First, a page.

Editor’s note: At this writing (6 p.m. Central on Friday, March 2), LCMS Disaster Response staff have contacted congregations in Alabama, Indiana and Kentucky. About half of them have confirmed no major LCMS damages or fatalities from March 2 storms (the others have not yet responded to messages). Reporter Online will continue to provide updates as information is received.
Thousands of volunteers reportedly showed up in Harrisburg, Ill., March 2 to help residents clean up after a deadly tornado killed at least six people and caused widespread destruction there two days earlier.
“Authorities struggled to assign tasks to so many spontaneous volunteers this early in the disaster,” said the Rev. Glenn Merritt, director of LCMS Disaster Response. Merritt emphasized the importance of checking with local authorities prior to arriving on the scene of a disaster.
“Disaster-response work is complicated and challenging,” he said, and right now the beleaguered town also is dealing with masses of onlookers and news reporters as well as volunteers.
LCMS churches and members in Illinois, Kansas and southern Missouri seem to have escaped major damages in the deadly Feb. 28-29 storm that killed at least 12 people and injured more than 100 others. As needs are assessed, Merritt said the Synod is offering grants and on-site visits to assist those who need help.
Merritt also shared information from Dave Roth, vice-president of Church & Civic Engagement with Lutheran Child and Family Services of Illinois, River Forest, Ill., who has been involved in the response to victims in Harrisburg.
Following a teleconference with other area disaster coordinators about the situation there, Roth offers the following advice for those who want to help:
- Making “cash contributions to organizations that you know and trust,” he says, is “the best way to help.” A lot of unwanted items already are beginning to accumulate in Harrisburg, Roth said, diverting time and energy away from real recovery efforts.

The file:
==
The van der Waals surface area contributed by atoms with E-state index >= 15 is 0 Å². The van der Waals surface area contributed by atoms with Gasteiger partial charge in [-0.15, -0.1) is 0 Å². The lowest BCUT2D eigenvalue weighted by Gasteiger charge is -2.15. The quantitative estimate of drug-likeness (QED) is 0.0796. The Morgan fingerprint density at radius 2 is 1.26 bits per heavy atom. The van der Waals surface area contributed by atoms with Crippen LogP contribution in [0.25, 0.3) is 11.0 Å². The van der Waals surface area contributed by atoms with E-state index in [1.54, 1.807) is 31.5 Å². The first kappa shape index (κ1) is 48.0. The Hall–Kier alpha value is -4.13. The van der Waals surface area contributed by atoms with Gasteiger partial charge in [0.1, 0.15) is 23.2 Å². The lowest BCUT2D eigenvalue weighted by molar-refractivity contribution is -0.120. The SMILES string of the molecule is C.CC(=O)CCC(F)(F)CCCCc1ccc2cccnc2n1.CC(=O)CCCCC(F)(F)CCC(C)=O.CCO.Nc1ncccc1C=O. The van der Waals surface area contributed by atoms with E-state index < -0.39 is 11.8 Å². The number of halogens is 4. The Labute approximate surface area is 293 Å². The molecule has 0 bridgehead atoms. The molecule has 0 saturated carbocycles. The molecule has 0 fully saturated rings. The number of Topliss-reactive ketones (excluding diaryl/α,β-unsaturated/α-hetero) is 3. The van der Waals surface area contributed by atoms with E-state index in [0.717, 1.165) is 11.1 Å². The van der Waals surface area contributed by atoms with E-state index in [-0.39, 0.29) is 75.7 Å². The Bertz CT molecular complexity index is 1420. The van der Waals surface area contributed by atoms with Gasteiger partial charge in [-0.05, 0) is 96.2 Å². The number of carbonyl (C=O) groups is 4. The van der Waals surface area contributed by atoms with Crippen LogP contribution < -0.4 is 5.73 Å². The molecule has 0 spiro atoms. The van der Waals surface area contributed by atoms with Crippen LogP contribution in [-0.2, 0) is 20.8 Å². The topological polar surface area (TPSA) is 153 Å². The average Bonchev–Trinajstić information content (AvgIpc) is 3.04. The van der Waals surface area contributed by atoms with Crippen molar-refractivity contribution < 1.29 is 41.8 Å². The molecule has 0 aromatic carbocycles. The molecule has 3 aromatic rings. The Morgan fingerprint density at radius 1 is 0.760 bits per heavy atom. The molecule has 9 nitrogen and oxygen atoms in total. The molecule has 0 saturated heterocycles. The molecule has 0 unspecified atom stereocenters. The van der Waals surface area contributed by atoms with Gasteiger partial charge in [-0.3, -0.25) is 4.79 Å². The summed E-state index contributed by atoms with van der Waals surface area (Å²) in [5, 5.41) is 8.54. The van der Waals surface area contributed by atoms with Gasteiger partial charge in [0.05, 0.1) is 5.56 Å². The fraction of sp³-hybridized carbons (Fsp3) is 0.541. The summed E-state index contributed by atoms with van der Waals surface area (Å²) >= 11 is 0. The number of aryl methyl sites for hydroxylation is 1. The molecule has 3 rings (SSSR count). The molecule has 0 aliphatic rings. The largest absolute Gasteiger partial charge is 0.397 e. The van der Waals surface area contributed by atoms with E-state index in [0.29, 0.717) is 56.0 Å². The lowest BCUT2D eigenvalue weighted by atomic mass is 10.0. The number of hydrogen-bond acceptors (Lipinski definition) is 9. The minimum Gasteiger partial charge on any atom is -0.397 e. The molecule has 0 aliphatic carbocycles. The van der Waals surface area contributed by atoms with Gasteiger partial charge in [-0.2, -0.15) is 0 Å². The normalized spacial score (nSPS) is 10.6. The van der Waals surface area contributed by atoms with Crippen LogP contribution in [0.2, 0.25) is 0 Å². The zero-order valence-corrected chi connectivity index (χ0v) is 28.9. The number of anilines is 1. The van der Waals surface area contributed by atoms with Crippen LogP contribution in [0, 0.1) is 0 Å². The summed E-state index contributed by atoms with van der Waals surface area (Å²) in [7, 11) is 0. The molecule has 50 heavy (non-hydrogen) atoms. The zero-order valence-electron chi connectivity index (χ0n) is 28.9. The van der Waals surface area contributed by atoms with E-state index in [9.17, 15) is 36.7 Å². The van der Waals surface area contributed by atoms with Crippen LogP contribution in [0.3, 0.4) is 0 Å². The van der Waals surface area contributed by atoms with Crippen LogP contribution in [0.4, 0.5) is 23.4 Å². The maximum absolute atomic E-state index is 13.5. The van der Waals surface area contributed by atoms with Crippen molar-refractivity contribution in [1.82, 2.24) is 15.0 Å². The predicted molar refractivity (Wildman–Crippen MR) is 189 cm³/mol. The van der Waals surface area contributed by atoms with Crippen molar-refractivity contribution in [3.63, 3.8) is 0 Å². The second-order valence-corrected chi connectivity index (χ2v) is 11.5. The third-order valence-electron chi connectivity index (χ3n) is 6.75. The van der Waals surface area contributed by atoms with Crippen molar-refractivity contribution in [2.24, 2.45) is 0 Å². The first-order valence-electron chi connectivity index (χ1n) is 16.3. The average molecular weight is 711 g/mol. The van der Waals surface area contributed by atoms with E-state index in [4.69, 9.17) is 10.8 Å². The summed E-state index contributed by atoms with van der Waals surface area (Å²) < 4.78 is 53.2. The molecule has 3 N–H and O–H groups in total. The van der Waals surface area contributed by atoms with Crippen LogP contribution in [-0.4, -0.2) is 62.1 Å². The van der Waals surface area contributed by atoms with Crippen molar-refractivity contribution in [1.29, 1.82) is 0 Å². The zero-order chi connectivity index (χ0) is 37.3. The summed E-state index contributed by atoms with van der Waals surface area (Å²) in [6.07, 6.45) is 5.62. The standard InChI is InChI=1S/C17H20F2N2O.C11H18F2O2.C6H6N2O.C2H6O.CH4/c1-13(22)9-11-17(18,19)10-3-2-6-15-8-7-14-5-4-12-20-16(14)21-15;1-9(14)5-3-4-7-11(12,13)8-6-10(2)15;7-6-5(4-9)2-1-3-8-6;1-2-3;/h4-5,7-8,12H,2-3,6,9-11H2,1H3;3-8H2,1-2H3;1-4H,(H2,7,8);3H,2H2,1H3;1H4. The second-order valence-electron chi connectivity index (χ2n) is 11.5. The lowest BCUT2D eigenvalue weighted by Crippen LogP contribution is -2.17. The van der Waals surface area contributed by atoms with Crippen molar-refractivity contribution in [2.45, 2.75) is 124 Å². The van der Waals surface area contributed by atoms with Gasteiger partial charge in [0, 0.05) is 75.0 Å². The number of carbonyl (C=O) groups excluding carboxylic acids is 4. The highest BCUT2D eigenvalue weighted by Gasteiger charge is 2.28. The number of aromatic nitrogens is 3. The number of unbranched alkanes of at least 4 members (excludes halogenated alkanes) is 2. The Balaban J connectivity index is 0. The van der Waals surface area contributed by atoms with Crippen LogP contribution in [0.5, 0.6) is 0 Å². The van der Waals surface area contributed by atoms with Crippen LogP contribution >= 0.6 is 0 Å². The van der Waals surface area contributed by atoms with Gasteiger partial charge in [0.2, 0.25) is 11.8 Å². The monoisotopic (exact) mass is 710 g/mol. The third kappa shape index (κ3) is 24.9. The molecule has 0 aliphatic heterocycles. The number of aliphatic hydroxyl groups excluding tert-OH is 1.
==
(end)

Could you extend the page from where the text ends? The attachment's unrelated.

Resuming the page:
- If you are close by and want to volunteer, call first. Roth suggests calling the volunteer hotline at 618-294-9600 or checking the website of The Southern Illinoisan at http://thesouthern.com for information (click the “How to Help” link).
- “Local clergy have organized community outreach, the American Red Cross is doing door-to-door assessments, the Salvation Army is providing crucial food and meals support, and, of course, local churches and organizations are doing a wonderful job of looking out for their neighbors,” Roth says. “Do not make it more difficult on them by sending things that have not been requested, or showing up yourself without having a specific task and assignment already determined.”
- Illinois Governor Pat Quinn has requested an assessment by FEMA for “Individual Assistance” (to families) — which is expected to begin the week of March 5 — and “Public Assistance” (to local government).
“It is always a good idea for a congregation and community to own and direct its own recovery, using all the resources it can muster,” Roth says. “It is never a good idea to view FEMA as the cavalry [and] to wait in hope for that declaration.
“FEMA assistance might or might not come,” he said. “If it does come, it will provide a rebuilding supplement to some families, but rarely can it meet all the needs, and never does it meet the most extreme needs.”
In light of the “spring weather pattern upon us,” Merritt asked LCMS Lutherans to “please consider supporting the disaster-response program of the LCMS so that we can provide assistance to local LCMS congregations and districts as they respond to the needs of those affected by this severe weather.”
For the LCMS, the Lutheran Church–Missouri Synod Tornado Relief Fund allows the Synod to hit the ground running when disaster strikes. Following the unprecedented number of tornadoes in 2011, the fund is entering the 2012 storm season — which on Feb. 29 brought deadly tornadoes to several Midwestern states — with limited resources. Your contribution today will enable us to respond in Christ’s name when and where there is a need following a tornado or other damaging storm.
- Make an online donation.
- Mail checks (noting “Tornado Disaster Relief” in the memo line) to The Lutheran Church–Missouri Synod, P.O. Box 66861, St. Louis, MO 63166-6861.
- Call toll-free 888-930-4438.
Any funds not needed for this relief effort will be used for other disaster purposes as determined by Lutheran Church–Missouri Synod Disaster Relief. Your gift is tax-deductible to the extent permitted by law.
Posted March 2, 2012